The school council argues Ms James was employed by the school for two periods to work on the readers and that it had been involved in producing literacy tools in traditional language for some years.

The school had received a grant for the project in 2008 and Ms James, a linguist, was hired to collect stories from the women who worked in the Language and Culture Centre.

She was hired again in 2012 as the project co-ordinator for the readers. In total, the school paid her $180,666. During both stints, her engagement letters, signed by her husband, state she was entitled to paid leave and superannuation, which the school says are indicators of employment.

In addition to paying her, the school council says a further $253,000 was spent on materials and travel. School resources, such as computers and copiers were also used.

According to the school, elders were encouraged to divulge cultural stories for the readers on the understanding that they would be benefiting the school community.

Despite this, the school council says it has got nothing out of the project. It received no copyright payments or royalties. It even ended up buying readers from Ms James once they were published.

Ms James strongly disagrees. She says that only four of the readers used traditional stories, and the rest were her creations and that copyright was always hers. She says there were no royalties paid because there were no profits.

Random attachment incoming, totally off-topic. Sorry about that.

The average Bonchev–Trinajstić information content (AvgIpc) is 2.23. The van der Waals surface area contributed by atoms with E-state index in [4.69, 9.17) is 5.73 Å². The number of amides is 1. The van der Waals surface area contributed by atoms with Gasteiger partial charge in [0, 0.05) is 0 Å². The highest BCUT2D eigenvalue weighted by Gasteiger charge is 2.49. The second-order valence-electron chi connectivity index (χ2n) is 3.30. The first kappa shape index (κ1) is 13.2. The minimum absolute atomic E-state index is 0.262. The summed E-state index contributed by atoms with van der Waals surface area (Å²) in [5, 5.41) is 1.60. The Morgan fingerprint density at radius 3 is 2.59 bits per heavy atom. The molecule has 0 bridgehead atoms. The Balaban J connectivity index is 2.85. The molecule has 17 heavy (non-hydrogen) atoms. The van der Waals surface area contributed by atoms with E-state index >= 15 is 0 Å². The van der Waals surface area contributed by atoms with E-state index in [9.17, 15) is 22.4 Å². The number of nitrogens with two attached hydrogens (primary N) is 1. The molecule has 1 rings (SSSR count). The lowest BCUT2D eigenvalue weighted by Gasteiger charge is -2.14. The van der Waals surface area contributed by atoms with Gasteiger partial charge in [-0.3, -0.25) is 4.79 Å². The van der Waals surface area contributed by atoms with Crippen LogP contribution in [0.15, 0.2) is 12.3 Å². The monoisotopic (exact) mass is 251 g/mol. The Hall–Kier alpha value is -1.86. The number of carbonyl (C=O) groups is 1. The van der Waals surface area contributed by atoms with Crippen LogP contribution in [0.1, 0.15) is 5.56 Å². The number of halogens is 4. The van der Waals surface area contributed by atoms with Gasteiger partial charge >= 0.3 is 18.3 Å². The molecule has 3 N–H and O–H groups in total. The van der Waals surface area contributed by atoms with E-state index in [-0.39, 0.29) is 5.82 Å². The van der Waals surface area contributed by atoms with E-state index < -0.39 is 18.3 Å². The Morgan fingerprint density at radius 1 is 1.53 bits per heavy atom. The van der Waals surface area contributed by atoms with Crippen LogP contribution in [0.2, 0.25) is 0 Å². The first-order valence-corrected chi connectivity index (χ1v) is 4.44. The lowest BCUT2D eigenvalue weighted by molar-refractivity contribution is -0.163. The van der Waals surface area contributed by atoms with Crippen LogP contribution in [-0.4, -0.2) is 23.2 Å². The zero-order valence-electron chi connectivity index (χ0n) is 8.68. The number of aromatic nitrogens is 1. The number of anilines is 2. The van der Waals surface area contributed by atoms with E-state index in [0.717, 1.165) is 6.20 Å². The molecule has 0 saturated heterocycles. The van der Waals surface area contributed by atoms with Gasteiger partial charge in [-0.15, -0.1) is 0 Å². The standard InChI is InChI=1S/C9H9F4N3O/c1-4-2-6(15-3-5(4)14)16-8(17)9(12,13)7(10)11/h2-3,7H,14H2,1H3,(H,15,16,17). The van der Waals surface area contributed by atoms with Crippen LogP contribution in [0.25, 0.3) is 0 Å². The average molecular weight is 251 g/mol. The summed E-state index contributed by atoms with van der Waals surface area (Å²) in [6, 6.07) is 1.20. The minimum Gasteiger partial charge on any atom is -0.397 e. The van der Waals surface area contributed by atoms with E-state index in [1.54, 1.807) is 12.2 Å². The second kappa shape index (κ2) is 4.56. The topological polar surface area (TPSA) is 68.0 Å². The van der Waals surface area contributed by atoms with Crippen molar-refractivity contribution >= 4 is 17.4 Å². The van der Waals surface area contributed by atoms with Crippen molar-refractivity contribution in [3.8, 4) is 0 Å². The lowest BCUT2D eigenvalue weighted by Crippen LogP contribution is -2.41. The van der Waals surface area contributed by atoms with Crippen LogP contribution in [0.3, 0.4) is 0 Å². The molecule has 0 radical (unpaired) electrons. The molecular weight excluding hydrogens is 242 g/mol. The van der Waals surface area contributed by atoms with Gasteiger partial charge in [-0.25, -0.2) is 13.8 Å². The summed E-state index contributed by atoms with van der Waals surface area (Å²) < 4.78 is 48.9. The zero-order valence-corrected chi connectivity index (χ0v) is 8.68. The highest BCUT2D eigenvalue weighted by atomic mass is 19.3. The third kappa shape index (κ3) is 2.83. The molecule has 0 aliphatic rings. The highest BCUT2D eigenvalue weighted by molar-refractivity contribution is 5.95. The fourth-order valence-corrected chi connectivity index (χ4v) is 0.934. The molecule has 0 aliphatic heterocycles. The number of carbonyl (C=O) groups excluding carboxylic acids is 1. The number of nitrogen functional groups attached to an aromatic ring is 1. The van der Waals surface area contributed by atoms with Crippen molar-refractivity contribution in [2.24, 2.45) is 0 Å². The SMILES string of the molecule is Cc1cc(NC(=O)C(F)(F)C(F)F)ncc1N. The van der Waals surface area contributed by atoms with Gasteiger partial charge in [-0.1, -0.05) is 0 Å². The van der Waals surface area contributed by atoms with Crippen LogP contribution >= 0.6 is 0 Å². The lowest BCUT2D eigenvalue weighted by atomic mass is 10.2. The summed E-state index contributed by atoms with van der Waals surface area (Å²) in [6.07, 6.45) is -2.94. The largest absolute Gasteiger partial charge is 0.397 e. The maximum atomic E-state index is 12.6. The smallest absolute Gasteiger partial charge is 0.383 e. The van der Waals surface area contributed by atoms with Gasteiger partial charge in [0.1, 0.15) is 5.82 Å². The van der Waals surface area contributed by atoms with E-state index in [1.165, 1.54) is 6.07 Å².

She says she was a contractor, not an employee. The school, she says, was merely the conduit for the grants because of its not-for-profit status.

"It was a fee for service contract," Ms James told Fairfax Media. "I could have picked any organisation to host the grants, but I picked Yipirinya."

Ms James says she spent a great deal more than the grants, taking out a loan on her house to meet the shortfall.

As for the allegation of theft of cultural stories, Ms James says elder Trudy Inkamala was happy for her to use her stories in the readers. Ms Inkamala is now painting in the outback and uncontactable, but Ms Inkamala's daughter Rhonda said she was not unhappy.

"Trudy owns the stories on behalf of the community. She was happy for me to use them and I paid her cash every time she provided me with stories. She was acknowledged in the readers," Ms James said.

But Jungala Kriss, the current chair of the school, said the stories used in the Honey Ant readers "were given to benefit the school".

"They don't understand the notion of commercialising creation stories," he said. "They were totally used. It's like commercialising the Bible," he said.

Ms James said she was the victim of a vendetta by Mr Kriss, whom she accused of taking over the school and ousting the elders. This is denied by Mr Kriss.

In 2010, Ms James signed a deed with her husband Mr Langford-Smith and then head of the school council Benedict Stevens which purported to assign copyright to Ms James – something Mr Kriss says was not authorised and not minuted.

He says says in all over $645,000 in grants and donations were given to the school between 2008 and 2014 and that the lion's share was given for the readers.

In 2012, Ms James was listed as finalist for the NT's nomination for Australian of the Year for her work on the Honey Ant Readers.

She was granted $825,000 in 2015 from the Department of Prime Minister and Cabinet to further the Honey Ant Readers.

Yipirinya has now adopted an alternative literacy program.